A sizable proportion of Switzerland's 7.5 million people committed an unexpected and shocking act of religious intolerance last weekend by voting to ban the building of more minarets on mosques.
There are only four minarets in Switzerland. Barely four per cent of the population is Muslim, mostly refugees from the Balkan wars of the 1990s. Among Swiss Muslims, only 13 per cent practise their religion. These few Swiss Muslims have nothing in common with theocratic Taliban fanatics.
Now a minority population in a democratic country will be made to feel marginalized and unwanted. Their Swiss-born children will feel like second-class citizens. Nothing good can come from pushing citizens to the margins.
Western nations complain about the undoubted intolerance of Islamic countries toward Christians and Jews. Such complaints are a way to advocate and embrace religious freedom as a universal value.
Yet the Swiss People's Party managed to play on specific fears about Islam in its campaign against minarets. It painted this nearly invisible minority as a dangerous force bent on undermining democracy.
Tariq Ramadan, a Swiss citizen and professor of Islamic studies at Oxford University, suggests that Swiss Muslims are in part to blame, by remaining quiet and hoping that way to avoid conflict. They should have taken a public stand against the excesses that Islam has come to stand for in the Western imagination, Ramadan says.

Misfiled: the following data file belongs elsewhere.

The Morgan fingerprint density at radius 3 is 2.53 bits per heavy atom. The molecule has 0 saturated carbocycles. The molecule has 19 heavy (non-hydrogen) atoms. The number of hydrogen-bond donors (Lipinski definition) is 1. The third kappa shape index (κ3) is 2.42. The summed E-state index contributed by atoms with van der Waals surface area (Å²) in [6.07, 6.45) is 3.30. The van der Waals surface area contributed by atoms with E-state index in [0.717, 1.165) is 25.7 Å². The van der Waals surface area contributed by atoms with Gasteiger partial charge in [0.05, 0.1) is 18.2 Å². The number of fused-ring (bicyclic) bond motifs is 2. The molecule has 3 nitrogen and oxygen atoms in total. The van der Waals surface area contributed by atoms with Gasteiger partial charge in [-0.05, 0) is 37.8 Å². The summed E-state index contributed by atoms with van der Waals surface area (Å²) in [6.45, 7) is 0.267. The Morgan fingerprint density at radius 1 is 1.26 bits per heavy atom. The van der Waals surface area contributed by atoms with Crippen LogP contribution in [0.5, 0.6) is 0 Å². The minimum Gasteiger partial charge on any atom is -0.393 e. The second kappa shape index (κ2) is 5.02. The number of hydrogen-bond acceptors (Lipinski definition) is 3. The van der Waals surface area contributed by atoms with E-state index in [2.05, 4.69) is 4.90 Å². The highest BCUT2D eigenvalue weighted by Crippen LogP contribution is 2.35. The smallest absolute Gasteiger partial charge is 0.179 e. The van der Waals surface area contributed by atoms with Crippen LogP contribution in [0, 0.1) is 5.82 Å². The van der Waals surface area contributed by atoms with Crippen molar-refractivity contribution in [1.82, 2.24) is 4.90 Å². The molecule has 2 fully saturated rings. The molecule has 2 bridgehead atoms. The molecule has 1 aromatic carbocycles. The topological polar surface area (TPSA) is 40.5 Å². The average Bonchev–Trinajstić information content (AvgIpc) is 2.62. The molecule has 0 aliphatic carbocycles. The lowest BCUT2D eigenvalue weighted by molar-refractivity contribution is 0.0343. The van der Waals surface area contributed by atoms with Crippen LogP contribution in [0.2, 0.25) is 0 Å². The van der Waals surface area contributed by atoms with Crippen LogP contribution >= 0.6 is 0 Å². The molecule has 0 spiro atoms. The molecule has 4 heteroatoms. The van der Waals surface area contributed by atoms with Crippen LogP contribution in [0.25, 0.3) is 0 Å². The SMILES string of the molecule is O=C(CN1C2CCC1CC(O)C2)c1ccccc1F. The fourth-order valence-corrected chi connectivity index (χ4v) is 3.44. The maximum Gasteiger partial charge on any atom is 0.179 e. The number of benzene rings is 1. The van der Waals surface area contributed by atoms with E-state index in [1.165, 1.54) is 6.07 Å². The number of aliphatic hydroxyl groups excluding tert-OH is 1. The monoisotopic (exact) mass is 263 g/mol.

"Over the last two decades Islam has become connected to so many controversial debates -- violence, extremism, freedom of speech, gender discrimination, forced marriage, to name a few -- it is difficult for ordinary citizens to embrace this new Muslim presence as a positive factor," Ramadan wrote in the Guardian this week.
And that's the secret behind this alarming and foolish result in Switzerland: Minarets became a lightning rod, so to speak, for all the worries and alarms the liberal West feels about some aspects of global Islam.
The Swiss People's Party deserves to be brought sharply to order for trying to restrict freedom of religion to "defend" Switzerland. Unfortunately that seems unlikely right now. Politicians of all stripes will be looking at the referendum result with great interest.
Banning minarets is fatuous. There are better ways to handle public fears, both sensible ones and pointless ones. A society has to work together to forge a country that all can call home.
Posted December 02, 2009, The Montreal Gazette